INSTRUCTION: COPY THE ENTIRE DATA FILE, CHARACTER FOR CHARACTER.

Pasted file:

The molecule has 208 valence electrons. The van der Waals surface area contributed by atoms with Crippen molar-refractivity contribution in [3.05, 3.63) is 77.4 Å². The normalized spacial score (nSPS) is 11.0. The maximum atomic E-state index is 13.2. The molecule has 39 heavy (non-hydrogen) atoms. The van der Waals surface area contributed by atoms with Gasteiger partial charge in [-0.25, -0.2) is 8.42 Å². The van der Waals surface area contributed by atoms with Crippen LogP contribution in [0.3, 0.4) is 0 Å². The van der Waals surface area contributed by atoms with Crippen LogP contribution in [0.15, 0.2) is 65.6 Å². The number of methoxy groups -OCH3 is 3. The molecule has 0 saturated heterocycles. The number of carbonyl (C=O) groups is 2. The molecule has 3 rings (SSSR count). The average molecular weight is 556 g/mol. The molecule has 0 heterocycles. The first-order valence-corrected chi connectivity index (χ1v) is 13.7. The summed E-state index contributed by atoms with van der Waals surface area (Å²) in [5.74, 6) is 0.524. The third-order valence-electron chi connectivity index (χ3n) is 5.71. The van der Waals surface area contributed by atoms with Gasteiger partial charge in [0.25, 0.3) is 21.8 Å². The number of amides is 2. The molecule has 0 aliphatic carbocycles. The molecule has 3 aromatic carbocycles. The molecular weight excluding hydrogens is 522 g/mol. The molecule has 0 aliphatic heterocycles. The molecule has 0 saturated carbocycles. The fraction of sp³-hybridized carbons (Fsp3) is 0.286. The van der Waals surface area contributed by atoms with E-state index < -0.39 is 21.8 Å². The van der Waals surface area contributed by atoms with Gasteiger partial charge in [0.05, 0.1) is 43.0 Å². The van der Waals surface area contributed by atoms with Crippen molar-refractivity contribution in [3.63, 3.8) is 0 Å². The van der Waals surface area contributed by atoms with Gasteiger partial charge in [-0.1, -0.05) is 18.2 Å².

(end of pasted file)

The molecule has 208 valence electrons. The van der Waals surface area contributed by atoms with Crippen molar-refractivity contribution in [3.05, 3.63) is 77.4 Å². The normalized spacial score (nSPS) is 11.0. The maximum atomic E-state index is 13.2. The molecule has 39 heavy (non-hydrogen) atoms. The van der Waals surface area contributed by atoms with Gasteiger partial charge in [-0.25, -0.2) is 8.42 Å². The van der Waals surface area contributed by atoms with Crippen LogP contribution in [0.3, 0.4) is 0 Å². The van der Waals surface area contributed by atoms with Crippen LogP contribution in [0.15, 0.2) is 65.6 Å². The number of methoxy groups -OCH3 is 3. The molecule has 0 saturated heterocycles. The number of carbonyl (C=O) groups is 2. The molecule has 3 rings (SSSR count). The average molecular weight is 556 g/mol. The molecule has 0 heterocycles. The first-order valence-corrected chi connectivity index (χ1v) is 13.7. The summed E-state index contributed by atoms with van der Waals surface area (Å²) in [5.74, 6) is 0.524. The third-order valence-electron chi connectivity index (χ3n) is 5.71. The van der Waals surface area contributed by atoms with Gasteiger partial charge in [0.25, 0.3) is 21.8 Å². The number of amides is 2. The molecule has 0 aliphatic carbocycles. The molecule has 3 aromatic carbocycles. The molecular weight excluding hydrogens is 522 g/mol. The molecule has 0 aliphatic heterocycles. The molecule has 0 saturated carbocycles. The fraction of sp³-hybridized carbons (Fsp3) is 0.286. The van der Waals surface area contributed by atoms with E-state index < -0.39 is 21.8 Å². The van der Waals surface area contributed by atoms with Gasteiger partial charge in [0.05, 0.1) is 43.0 Å². The van der Waals surface area contributed by atoms with Crippen molar-refractivity contribution in [3.63, 3.8) is 0 Å². The van der Waals surface area contributed by atoms with Gasteiger partial charge in [-0.1, -0.05) is 18.2 Å².